If you’re looking for them, you’ll see potholes all over the place. Potholes are common in poor drainage and high traffic areas, such as in parking lots. And when you least expect it, a pothole can cause you to trip and fall and injure yourself.
Property owners and business managers must maintain their property, including the parking lot. If an owner isn’t careful, potholes can become hazardous to customers and visitors. If a pothole in a parking lot injured you, you might be able to get compensation for your expenses.
At John Foy & Associates, our lawyers help those who were injured by someone else’s negligence. If you or a loved one suffered injuries, reach out today to learn more during a free consultation. Call (404) 400-4000 or contact us online.
Parking Lot Pothole Accidents and Your Rights
Parking lot accidents are a growing problem throughout the United States. According to AAA’s pothole fact sheet, 16 million drivers have reported vehicle damage from hitting a pothole at least once in the past five years. And that’s not even counting how potholes affect those on foot.
Potholes can form because of underground water, weather conditions, and salt or oil buildup. The potholes can also erode and break down over time. If the person responsible for the land doesn’t monitor the pothole, it can become very dangerous.
Pothole injuries can happen by:
- Stepping into the pothole
- Tripping over the pothole edges
- Falling off a bicycle that “trips” on a pothole
- Being hit by a vehicle that loses control because of a pothole
The Property Owner or Landowner’s Responsibility
If someone trips and falls on a pothole in a parking lot, the landowner or property owner is often liable. Even if the person didn’t cause the pothole, they are still responsible for making the area safe.
Property owners and occupiers must regularly watch for hazards. If they see that something is unsafe, such as a pothole, they should:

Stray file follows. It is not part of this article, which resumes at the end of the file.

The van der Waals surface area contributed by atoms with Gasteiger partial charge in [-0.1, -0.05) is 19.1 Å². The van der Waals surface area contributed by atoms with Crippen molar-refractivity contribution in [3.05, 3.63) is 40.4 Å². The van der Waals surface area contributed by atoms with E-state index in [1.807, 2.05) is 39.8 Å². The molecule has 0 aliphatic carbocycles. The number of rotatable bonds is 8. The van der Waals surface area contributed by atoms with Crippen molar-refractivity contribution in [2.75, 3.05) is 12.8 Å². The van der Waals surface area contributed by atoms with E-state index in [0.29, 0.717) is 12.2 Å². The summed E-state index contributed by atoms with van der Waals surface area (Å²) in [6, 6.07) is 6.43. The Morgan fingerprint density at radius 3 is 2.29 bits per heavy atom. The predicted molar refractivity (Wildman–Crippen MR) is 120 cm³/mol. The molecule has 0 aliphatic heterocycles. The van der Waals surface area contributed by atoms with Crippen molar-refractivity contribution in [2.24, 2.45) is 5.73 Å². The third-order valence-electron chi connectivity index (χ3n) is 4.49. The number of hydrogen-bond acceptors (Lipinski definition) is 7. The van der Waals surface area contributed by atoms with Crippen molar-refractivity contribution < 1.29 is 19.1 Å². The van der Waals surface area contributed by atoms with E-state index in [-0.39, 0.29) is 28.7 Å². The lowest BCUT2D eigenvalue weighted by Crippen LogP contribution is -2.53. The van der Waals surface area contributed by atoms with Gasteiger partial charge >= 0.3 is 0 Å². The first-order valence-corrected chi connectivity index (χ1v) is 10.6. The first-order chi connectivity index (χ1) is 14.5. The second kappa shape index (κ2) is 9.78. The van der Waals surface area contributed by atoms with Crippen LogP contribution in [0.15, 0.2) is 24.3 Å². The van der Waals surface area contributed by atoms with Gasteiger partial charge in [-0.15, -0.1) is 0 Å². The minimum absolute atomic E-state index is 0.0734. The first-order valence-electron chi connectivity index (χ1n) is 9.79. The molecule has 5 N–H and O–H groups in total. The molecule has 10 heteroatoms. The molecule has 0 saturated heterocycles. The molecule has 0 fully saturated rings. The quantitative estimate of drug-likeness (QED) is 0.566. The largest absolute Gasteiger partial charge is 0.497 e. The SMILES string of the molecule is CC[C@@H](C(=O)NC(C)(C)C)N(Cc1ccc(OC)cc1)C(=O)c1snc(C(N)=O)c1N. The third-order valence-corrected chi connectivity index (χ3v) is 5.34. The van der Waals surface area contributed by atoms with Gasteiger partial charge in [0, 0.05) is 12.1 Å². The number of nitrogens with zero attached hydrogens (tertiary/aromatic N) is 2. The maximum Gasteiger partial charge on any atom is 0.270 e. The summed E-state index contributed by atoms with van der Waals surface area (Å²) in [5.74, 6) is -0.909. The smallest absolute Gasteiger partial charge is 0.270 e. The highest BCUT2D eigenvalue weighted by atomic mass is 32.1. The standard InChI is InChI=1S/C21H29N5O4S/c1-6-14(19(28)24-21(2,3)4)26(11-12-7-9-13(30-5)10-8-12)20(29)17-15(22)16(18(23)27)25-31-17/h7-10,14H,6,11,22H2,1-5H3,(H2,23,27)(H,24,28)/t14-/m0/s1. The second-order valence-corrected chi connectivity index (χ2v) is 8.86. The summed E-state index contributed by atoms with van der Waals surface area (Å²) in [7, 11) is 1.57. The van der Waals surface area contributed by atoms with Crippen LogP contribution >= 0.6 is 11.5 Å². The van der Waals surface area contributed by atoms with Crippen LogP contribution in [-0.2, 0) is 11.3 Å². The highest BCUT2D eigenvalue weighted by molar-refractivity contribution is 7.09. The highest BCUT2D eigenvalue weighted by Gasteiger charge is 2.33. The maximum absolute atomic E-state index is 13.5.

- Fix the problem as soon as possible, or
- Provide a warning to visitors until the owner can fix the hole.
Ignoring a pothole issue is not acceptable. If a pothole caused your injuries, you might be able to hold someone liable for your damages. The responsible party could be:
- An owner of the land the pothole was on
- The owner of a business beside the parking lot and pothole
- A business manager
- A government agency responsible for the parking lot
An owner might not realize how serious a pothole is—until someone trips, falls, and is injured. But that’s not an excuse. If you suffered injuries, you likely deserve compensation.
The Challenge of Winning Pothole Cases
If you bring a case against the property owner, they might try to blame you for your accident. A common defense is that you should have been able to see and avoid the pothole. However, you and any reasonable person can see that’s not realistic.
The nature of potholes often makes them impossible to avoid. For example, they are often the same color as the parking lot around them. The lighting in the parking lot might be too poor to see correctly. Plus, no one expects to come across a huge hole while walking.